April 20, 2021


NIGERIA: More of the same from the central bank

BY Malte Liewerscheidt

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The furious official reaction to allegations of an opposition governor that ways-and-means funding of the federal budget by the Central Bank of Nigeria (CBN) goes on unabated does little to dispel the assumption that this is still the case. The CBN would need to resume publishing up-to-date figures on this practice, while it can be inferred from budget documents that ways-and-means funding continued at a staggering pace through 2020, in flagrant breach of the CBN Act. While excess liquidity supplied this way is certainly stoking inflation, the CBN also doubled down on another longstanding policy – ‘import substitution’ – by announcing that it would curtail FX supply for the import of wheat and sugar, adding pressure on already staggeringly high food prices.

Last week, Edo State Governor Godwin Obaseki claimed that the federal government had been propping up the monthly revenue allocation to state governments with up to NGN 60bn (USD 147mn) borrowed from the CBN. The government earlier this year announced the securitization of a NGN 10tn (USD 24.4bn) chunk of the ways-and-means debt stock by placing 30-year bonds in the domestic market. In April 2020, in exchange for USD 3.4bn in Covid-19 emergency funding, Abuja had promised to the IMF to phase out recourse to central bank funding by 2025. While Obaseki did not substantiate his claim, which was quickly rebuffed by both CBN Governor Godwin Emefiele and Finance Minister Zainab Ahmed, the lack of transparency surrounding the issue casts doubt on such reassurances.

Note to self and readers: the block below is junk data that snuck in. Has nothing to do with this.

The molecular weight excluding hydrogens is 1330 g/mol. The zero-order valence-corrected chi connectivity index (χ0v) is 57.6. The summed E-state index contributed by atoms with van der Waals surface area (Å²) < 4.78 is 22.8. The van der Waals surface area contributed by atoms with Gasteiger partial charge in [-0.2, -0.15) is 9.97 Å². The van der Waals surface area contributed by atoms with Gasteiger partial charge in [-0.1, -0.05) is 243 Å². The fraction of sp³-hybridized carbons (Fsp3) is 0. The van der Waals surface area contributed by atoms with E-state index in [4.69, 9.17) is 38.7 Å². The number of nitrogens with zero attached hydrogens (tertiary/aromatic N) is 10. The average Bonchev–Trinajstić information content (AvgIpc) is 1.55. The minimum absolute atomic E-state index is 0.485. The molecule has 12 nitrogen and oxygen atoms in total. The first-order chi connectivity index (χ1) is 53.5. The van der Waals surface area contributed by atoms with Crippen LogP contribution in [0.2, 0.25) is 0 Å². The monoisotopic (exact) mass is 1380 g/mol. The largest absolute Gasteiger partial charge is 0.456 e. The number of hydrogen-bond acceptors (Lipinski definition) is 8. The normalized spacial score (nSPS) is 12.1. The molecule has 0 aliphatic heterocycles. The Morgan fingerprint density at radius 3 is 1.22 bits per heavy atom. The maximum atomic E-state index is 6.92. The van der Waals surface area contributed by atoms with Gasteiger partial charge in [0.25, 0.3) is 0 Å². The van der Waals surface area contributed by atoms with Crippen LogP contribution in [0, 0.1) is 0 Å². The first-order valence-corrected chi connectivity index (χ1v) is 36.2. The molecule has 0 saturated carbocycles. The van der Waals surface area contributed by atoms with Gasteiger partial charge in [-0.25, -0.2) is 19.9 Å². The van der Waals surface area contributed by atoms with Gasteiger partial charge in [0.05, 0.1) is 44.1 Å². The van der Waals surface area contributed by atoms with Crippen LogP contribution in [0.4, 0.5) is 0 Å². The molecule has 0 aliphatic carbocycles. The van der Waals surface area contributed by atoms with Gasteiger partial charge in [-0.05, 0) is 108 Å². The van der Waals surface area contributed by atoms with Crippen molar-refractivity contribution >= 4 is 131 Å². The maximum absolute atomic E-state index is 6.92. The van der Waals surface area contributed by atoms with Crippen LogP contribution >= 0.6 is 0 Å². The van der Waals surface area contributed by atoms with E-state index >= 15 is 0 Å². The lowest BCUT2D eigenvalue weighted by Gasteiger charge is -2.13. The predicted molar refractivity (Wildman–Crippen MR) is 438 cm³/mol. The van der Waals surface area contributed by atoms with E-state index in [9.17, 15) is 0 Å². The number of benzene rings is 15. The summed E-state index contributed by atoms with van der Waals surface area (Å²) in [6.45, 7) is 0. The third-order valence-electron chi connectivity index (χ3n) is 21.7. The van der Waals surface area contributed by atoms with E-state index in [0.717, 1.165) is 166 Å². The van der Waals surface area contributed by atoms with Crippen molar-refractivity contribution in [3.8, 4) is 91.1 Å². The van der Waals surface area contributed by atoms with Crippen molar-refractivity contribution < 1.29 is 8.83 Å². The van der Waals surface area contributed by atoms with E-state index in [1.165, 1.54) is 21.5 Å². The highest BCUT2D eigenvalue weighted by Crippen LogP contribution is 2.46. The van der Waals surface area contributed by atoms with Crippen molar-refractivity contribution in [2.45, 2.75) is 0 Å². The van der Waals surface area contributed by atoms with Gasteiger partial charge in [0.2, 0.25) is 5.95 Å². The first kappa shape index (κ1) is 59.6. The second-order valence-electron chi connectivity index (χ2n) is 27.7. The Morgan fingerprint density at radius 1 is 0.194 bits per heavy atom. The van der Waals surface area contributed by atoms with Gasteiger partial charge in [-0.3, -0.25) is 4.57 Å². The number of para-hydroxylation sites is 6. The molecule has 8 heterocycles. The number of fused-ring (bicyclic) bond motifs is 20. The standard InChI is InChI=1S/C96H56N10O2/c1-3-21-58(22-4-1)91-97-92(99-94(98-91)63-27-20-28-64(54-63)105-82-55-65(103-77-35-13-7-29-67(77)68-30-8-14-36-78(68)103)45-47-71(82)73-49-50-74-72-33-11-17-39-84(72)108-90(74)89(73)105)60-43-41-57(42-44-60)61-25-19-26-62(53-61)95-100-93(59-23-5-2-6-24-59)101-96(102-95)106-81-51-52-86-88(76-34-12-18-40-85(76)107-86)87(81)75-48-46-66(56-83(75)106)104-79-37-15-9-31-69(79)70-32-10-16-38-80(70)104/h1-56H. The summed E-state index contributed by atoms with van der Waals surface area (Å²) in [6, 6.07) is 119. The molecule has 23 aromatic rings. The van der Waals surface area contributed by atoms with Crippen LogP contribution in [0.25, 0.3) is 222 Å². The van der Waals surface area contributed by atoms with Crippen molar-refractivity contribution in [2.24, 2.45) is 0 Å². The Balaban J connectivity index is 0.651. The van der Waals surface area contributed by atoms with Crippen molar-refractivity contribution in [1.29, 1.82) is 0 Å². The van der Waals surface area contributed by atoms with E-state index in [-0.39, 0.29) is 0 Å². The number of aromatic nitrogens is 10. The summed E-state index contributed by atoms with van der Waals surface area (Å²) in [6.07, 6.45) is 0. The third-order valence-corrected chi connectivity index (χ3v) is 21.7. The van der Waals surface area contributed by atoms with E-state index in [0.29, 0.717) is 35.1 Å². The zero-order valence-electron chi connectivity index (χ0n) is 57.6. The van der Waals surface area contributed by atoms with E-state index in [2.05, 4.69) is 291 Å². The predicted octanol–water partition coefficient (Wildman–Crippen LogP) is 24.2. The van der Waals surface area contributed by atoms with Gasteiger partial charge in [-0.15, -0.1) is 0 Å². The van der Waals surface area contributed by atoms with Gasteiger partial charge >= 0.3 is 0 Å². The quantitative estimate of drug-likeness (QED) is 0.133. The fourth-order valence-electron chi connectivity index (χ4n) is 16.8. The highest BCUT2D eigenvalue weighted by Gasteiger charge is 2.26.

In fact, the CBN stopped providing data on its advances to the federal government in December 2019, when the figure stood at around NGN 9tn (USD 22bn), which was accumulated in the wake of the 2015/16 oil price crash. However, data from the 2021 budget presentation suggests the government borrowed another NGN 2.8tn (USD 6.8bn) this way in 2020. While the 2007 CBN Act sets a limit for this practice at 5% of the previous year’s government revenue, the government in fact borrowed 62% of its 2019 revenues of NGN 4.5tn (USD 11bn).

Meanwhile, the CBN displayed policy continuity on another front by announcing the addition of wheat and sugar to an ever-growing list of items ineligible to be imported with foreign exchange sourced from the CBN – a measure akin to an outright import ban. Similar to previous interventions of this kind, Nigeria currently produces less than 10% of its wheat and sugar consumption, while domestic production is controlled by a few local conglomerates. As such, the administration’s agriculture-focused ‘import substitution’ economic development policy will add further pressure on food price inflation, which featured a 15-year high at 23% (y/y) in March.

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